As runners, the various major muscle groups of our lower body have important roles to play. Not just in terms of lengthening and contracting to absorb forces and generate movement at joints. Also important is the ability to utilize their elastic properties, along with their tendons, to store and release energy passively. In runners, an element of the propulsion in running gait should come from these muscles acting like tightly coiled springs.
As a runner’s foot loads, and passes under their body, from initial contact to heel-off, these muscles and tendons (the Achilles tendon it self lengthens more than you’d think!) lengthen under the load of gravity, as we have to support body weight. As this occurs, elastic energy is stored, ready to be released.
At terminal stance, as the heel leaves the ground, this stored energy in the calf complex is released propelling you off onto the next stride.
What I’ve just described is essentially a very simplified explanation of the “Stretch-Shortening Cycle” (SSC).
A key factor in the SSC is that for it to work efficiently, it has to happen quickly, otherwise stored energy will lost (as heat for example). The quick repetitive motion of running is a good example of this quick loading and unloading, much like jumping rope.
With the SSC in mind, it stands to reason that improving the ability of your soft tissues to store and subsequently use elastic energy for propulsion, would improve running efficiency. To an extent, the better we get at this, the more “free speed” we ca generate!
What is Plyometric Training?
Plyometric exercises are characterized by the the quick, often explosive nature of the landing and rebounding off the ground, thus training the SSC to efficiently use elastic energy in a very short time frame. Such jumping, hopping and bounding exercises are usually high-impact, thus calling for a careful approach to this type of training.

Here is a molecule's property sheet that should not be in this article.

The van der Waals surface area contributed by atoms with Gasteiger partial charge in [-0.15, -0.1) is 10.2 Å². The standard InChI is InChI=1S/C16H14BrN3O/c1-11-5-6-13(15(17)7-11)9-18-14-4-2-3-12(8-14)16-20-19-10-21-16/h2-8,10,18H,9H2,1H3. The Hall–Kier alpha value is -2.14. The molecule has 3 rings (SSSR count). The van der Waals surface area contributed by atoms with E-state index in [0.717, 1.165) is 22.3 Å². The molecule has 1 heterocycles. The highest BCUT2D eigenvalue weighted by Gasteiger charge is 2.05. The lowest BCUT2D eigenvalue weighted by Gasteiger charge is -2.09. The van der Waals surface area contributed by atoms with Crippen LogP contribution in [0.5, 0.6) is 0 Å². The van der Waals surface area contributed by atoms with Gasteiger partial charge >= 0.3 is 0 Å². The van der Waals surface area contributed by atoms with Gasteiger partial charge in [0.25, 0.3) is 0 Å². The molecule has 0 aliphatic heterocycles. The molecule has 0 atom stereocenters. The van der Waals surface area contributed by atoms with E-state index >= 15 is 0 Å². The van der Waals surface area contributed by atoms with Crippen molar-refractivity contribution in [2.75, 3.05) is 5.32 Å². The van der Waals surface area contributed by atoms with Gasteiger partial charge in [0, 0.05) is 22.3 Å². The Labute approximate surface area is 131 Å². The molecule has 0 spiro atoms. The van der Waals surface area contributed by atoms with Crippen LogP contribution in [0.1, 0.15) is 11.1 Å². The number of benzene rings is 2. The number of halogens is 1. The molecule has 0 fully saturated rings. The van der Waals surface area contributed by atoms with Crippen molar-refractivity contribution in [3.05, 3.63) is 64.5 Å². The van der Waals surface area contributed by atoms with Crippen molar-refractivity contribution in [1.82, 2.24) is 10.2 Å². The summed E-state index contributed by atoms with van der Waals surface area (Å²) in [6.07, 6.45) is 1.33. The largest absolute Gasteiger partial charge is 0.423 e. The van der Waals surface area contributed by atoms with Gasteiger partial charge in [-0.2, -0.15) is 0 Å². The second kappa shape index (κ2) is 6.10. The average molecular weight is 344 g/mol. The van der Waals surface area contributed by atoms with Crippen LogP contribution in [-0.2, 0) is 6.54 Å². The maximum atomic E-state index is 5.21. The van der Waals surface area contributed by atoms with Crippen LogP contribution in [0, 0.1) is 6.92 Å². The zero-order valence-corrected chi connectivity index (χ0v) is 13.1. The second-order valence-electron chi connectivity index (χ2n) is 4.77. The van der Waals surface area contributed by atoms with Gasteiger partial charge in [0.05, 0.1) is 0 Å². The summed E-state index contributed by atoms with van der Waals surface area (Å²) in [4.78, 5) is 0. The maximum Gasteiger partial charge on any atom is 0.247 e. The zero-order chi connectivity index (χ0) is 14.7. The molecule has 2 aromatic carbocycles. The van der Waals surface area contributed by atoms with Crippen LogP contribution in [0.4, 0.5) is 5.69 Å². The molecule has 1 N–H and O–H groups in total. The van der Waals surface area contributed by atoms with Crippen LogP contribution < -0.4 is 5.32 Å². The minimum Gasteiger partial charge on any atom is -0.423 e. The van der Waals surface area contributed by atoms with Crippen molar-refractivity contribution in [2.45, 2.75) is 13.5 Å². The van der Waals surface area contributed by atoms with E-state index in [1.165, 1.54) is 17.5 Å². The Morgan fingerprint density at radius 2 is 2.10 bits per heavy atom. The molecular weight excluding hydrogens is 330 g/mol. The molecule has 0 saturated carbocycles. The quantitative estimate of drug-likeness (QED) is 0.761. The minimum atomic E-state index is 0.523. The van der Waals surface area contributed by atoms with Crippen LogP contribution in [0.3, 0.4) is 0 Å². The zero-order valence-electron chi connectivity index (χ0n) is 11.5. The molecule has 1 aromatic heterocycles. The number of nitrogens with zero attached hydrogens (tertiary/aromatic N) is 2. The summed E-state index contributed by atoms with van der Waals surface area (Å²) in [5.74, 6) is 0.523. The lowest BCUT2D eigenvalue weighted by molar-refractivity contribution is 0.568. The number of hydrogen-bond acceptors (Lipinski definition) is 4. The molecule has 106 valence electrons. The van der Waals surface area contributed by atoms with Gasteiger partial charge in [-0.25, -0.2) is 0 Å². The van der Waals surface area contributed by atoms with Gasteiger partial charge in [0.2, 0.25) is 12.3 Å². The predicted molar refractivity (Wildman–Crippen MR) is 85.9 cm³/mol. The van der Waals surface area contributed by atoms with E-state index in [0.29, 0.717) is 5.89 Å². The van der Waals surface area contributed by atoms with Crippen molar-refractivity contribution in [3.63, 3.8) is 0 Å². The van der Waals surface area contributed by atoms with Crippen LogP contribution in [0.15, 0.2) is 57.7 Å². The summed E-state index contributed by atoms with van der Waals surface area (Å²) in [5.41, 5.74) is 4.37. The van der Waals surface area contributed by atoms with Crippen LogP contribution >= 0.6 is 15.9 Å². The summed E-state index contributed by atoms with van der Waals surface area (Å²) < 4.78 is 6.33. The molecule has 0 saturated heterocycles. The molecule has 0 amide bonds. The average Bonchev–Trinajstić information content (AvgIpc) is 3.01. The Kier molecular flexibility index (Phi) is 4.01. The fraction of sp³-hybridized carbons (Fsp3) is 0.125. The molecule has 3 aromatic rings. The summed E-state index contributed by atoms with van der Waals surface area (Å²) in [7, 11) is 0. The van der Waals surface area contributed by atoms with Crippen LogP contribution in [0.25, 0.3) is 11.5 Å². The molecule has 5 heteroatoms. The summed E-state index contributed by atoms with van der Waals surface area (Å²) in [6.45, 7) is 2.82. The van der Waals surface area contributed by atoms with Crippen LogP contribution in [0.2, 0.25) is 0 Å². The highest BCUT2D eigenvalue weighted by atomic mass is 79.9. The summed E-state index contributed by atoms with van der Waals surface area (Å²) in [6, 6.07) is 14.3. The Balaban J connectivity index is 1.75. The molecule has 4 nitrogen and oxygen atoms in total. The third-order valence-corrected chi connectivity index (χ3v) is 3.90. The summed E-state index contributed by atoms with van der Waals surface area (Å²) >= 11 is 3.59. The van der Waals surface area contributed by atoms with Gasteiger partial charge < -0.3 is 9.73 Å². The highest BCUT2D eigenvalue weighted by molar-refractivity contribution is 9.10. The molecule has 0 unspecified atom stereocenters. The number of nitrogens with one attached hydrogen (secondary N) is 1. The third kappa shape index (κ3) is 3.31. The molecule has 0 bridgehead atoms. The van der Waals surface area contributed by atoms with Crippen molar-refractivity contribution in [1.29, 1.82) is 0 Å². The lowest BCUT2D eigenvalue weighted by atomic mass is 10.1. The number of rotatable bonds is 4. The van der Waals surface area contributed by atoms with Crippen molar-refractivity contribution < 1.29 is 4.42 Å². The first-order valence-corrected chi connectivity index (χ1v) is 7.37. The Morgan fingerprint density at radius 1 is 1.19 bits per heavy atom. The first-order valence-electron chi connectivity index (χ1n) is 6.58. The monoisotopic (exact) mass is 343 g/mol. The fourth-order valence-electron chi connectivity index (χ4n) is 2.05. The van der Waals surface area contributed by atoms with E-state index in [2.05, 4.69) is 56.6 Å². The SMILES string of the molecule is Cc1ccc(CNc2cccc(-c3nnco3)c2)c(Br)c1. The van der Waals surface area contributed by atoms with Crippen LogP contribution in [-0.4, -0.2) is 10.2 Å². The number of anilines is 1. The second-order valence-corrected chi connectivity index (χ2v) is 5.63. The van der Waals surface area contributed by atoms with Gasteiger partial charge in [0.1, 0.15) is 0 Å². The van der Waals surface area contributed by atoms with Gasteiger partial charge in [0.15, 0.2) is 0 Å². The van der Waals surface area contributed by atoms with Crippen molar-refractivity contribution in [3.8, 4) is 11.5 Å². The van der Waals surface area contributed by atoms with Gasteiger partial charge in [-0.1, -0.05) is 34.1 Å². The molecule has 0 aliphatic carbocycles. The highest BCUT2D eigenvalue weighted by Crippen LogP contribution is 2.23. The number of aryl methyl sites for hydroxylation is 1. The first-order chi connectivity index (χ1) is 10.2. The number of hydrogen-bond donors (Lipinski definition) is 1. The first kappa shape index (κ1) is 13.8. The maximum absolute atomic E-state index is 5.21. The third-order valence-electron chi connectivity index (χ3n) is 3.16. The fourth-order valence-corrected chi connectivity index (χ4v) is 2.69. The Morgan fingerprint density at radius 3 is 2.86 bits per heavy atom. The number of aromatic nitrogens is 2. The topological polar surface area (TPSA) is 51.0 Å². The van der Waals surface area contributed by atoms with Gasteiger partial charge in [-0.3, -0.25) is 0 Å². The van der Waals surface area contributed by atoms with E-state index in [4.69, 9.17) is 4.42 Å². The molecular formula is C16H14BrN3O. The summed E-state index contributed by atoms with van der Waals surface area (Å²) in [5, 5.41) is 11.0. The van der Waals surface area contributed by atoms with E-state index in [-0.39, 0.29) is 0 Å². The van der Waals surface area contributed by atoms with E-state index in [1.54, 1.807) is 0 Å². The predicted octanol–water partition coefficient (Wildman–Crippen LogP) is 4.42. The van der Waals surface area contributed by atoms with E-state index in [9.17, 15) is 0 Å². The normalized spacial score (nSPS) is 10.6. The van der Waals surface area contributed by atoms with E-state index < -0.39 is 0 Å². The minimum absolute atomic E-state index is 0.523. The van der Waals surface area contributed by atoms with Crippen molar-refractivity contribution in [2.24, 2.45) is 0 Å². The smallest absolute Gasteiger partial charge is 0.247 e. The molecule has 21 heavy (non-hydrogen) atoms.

The video below contains a number of great Plyometric exercises for runners to incorporate into their training.
Include Plyometrics in Your Training
While there is research to support the reported benefits of plyometric training for distance runners, for example Turner et al., (2003), and Saunders et al., (2006), nobody has proven exactly which plyometric exercises and training protocols are best for distance runners.
Plyometric training is thought to be best integrated progressively during the build-up to your competitive season, rather than close to race day. Due to the high-impact nature of the exercises, you’ll need a few days recovery between a plyo sessions other high intensity sessions. However, since the benefits you experience from plyo training will likely fade with time, don’t leave too long between the end of a plyometric training program and the start of race season.
Plyometric exercises are tough on your body and shouldn’t be done year-round. Instead include them in the race specific portion of your training – often the last 4-6 weeks before competition.
Build General Strength First
Due to the explosive nature of these exercises and the loading produces, it’s vitally important to build a base layer of general strength before beginning a block of plyo training. Otherwise you increase the risk of injury!